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Benetton Ford B190B, F1 season 1991 (part 3)

Primer approach
As can be seen in the previous update, the fitment of (especially) the rear bodywork left something to be desired. Below are several pictures displaying how I have tackled that problem.
First picture shows a spacing bar in the front of the body. This was necessary because I'd removed the mounting pins from the nosecone. And to get the sidewalls of the nosecone and the bodywork properly aligned I chose this solution.
On top of that I glued in a small piece of styrene to the bottom of the body to prevent the possibility of looking through the car as the bottom didn't close up this area enough in my opinion.
The second picture shows the styrene strips I glued to the front part of the sidepods.
The third picture shows the rear bodywork and a few styrene strips I glued onto the bodywork, to push the bottom parts to the outside, when fitted over the front bodywork.
In the fourth picture the result of the modifications can be seen.

As can be seen from the last picture above, the alignment between the rollover bar and the rear bodywork isn't good.
I tried to solve it by removing and re-attaching the rollover bar. But if I'd moved it any further than I did it could be seen too easily (that the car wasn't symmetric anymore).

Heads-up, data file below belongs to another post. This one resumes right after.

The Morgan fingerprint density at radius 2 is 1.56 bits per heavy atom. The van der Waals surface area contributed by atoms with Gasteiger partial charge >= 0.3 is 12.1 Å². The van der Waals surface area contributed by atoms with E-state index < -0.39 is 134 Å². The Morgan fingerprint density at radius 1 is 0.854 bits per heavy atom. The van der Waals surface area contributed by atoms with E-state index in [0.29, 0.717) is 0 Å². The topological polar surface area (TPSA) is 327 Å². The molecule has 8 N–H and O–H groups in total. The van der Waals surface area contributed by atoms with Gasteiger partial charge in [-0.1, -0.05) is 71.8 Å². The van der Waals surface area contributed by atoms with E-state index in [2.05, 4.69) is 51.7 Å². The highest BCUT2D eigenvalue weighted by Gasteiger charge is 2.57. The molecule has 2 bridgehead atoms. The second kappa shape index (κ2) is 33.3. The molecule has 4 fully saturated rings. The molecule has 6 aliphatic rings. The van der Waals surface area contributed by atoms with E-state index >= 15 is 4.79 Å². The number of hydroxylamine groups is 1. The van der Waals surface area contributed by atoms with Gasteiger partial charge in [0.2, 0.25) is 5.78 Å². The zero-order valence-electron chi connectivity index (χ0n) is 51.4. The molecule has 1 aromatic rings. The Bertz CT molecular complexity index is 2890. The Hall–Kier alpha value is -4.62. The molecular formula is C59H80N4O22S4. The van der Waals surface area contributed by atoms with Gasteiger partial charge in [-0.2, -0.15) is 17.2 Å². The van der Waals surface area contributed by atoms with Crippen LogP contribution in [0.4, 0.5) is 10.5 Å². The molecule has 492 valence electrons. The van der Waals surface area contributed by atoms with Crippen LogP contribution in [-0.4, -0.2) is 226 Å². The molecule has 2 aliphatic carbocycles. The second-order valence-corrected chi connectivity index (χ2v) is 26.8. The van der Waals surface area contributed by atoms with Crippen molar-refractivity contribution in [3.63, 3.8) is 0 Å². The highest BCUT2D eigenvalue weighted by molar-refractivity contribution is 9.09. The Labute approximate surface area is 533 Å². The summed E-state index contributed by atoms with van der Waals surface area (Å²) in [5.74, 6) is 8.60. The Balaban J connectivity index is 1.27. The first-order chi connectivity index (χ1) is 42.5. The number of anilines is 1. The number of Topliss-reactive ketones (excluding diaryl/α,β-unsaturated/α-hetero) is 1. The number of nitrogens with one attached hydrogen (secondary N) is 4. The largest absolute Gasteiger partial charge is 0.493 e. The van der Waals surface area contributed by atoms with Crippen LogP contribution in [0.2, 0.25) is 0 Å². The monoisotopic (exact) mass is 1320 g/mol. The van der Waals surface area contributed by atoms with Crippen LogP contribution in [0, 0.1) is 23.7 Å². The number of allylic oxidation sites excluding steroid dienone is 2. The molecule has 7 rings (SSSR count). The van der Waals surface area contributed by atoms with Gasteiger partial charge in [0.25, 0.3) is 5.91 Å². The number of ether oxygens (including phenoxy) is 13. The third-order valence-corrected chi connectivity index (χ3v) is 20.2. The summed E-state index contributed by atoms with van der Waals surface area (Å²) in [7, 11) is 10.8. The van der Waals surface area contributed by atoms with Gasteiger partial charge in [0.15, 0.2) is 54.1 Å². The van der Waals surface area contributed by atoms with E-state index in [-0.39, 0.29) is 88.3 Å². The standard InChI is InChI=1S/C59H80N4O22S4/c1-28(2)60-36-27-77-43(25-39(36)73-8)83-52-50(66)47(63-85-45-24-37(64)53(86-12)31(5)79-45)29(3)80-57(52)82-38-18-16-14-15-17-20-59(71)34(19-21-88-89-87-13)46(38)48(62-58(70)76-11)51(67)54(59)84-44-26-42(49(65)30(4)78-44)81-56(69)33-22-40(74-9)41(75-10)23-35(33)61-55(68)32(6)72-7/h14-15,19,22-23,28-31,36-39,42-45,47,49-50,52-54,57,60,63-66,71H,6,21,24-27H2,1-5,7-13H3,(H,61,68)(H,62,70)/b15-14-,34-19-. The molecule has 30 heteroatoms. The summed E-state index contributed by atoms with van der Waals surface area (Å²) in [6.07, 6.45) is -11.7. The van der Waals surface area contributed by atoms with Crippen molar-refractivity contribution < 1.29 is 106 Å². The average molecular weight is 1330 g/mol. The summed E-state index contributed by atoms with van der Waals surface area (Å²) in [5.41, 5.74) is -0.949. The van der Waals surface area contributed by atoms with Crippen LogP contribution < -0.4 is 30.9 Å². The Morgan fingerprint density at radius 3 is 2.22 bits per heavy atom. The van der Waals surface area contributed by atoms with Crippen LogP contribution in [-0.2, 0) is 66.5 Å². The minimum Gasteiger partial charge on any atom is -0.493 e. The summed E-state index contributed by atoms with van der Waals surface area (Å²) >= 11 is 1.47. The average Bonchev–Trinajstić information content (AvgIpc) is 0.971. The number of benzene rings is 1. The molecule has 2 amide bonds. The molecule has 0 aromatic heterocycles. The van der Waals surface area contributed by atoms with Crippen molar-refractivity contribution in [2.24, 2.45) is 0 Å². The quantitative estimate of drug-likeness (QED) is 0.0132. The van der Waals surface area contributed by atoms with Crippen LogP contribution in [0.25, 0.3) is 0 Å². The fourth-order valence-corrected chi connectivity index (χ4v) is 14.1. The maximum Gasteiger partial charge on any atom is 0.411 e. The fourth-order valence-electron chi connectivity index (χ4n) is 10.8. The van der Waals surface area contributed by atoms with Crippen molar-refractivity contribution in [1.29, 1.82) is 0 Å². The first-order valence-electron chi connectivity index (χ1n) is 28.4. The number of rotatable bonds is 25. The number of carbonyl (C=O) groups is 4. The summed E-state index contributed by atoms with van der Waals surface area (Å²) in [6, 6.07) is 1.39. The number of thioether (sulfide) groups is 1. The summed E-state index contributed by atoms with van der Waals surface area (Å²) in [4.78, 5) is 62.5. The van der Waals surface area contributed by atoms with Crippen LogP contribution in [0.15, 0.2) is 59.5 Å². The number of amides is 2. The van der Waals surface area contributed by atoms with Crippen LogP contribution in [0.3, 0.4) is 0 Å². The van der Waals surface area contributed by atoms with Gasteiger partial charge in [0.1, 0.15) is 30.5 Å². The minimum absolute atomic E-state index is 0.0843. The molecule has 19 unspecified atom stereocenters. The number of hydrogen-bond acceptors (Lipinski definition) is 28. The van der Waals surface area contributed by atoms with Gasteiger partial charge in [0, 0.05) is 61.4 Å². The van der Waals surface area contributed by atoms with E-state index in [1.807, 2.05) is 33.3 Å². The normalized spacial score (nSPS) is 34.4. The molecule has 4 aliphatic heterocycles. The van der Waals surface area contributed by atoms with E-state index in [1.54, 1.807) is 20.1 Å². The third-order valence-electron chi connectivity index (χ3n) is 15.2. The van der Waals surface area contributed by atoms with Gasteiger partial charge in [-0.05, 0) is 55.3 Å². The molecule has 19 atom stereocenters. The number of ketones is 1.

But moving the rollover bar wasn't enough however. The problem lies with the rear bodywork which seems to be deformed. I wasn't convinced that I could bend it to shape, so I decided to glue the rear bodywork to the car.
This means that the engine and radiators won't be visible after building. So I won't be detailing them as a result.
Below are several pictures of the car with the rear bodywork glued on.
It wasn't as simpel as glueing it on however. I did have quite some sanding to do, to get the alignment correct.
I must admit that it isn't perfect by a long shot, but I think it is satisfactory.
The following pictures show the progress so far.

The first picture shows the front bodywork with some additional styrene so the rear bodywork can be glued to the front bodywork easily.
The second picture is a picture from the front of the car showing the rollover bar (and the fact that is sits slightly to one side).
The third picture shows the rear bodywork glued to the front. Front and rear bodywork are dryfitted onto the undertray. A slight opening is visible here (also on the opposite side) and will have to be closed. For the I glued a piece of styrene to the bodywork and sanded it flush with the undertray.
The fourth picture shows the result of this.
The fifth picture shows the left side of the airbox which had to be smoothed out after the airbox had been sanded flush with rollover hoop.

There are only some slight repairs left to be done and than the primer can be sprayed onto the car.
Find out more about this in the next update.

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My suspicion that the aggressive solvent-based clearcoat triggered some sort of reaction with either the water-based clearcoat and or the material of the tires appears to be true.
My options were rather limited, so I decided to spray a new water-based clearcoat over the tires, hoping to cover the previous layer of clear and stop the reaction.
For 3 of the 4 tires one layer of clear was enough.
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Although the image above does little to hide the imperfections I'm happy I finally am able to finish this chapter so I can divert my attention again towards the rest of the kit.

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